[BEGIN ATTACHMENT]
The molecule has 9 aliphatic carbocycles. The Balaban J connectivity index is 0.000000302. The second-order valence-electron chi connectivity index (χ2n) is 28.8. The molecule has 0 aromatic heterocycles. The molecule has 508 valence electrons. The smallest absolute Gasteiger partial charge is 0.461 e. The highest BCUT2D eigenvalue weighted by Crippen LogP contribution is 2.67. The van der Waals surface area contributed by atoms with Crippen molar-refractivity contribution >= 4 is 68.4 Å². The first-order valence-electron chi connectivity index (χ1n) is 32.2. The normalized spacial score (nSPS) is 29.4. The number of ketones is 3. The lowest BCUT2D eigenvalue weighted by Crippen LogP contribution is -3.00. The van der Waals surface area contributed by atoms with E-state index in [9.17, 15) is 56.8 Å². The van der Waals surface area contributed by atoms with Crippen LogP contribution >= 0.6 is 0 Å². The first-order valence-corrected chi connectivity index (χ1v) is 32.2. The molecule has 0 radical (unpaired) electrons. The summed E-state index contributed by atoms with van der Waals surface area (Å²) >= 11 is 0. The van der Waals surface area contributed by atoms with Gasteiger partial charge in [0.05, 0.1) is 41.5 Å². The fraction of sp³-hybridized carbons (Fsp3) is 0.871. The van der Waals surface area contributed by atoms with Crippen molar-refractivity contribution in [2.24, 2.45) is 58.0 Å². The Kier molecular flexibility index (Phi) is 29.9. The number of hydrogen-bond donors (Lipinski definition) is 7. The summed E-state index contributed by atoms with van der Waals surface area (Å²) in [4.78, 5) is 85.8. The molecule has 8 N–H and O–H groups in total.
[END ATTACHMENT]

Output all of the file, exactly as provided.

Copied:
The molecule has 9 aliphatic carbocycles. The Balaban J connectivity index is 0.000000302. The second-order valence-electron chi connectivity index (χ2n) is 28.8. The molecule has 0 aromatic heterocycles. The molecule has 508 valence electrons. The smallest absolute Gasteiger partial charge is 0.461 e. The highest BCUT2D eigenvalue weighted by Crippen LogP contribution is 2.67. The van der Waals surface area contributed by atoms with Crippen molar-refractivity contribution >= 4 is 68.4 Å². The first-order valence-electron chi connectivity index (χ1n) is 32.2. The normalized spacial score (nSPS) is 29.4. The number of ketones is 3. The lowest BCUT2D eigenvalue weighted by Crippen LogP contribution is -3.00. The van der Waals surface area contributed by atoms with E-state index in [9.17, 15) is 56.8 Å². The van der Waals surface area contributed by atoms with Crippen LogP contribution >= 0.6 is 0 Å². The first-order valence-corrected chi connectivity index (χ1v) is 32.2. The molecule has 0 radical (unpaired) electrons. The summed E-state index contributed by atoms with van der Waals surface area (Å²) >= 11 is 0. The van der Waals surface area contributed by atoms with Gasteiger partial charge in [0.05, 0.1) is 41.5 Å². The fraction of sp³-hybridized carbons (Fsp3) is 0.871. The van der Waals surface area contributed by atoms with Crippen molar-refractivity contribution in [2.24, 2.45) is 58.0 Å². The Kier molecular flexibility index (Phi) is 29.9. The number of hydrogen-bond donors (Lipinski definition) is 7. The summed E-state index contributed by atoms with van der Waals surface area (Å²) in [4.78, 5) is 85.8. The molecule has 8 N–H and O–H groups in total.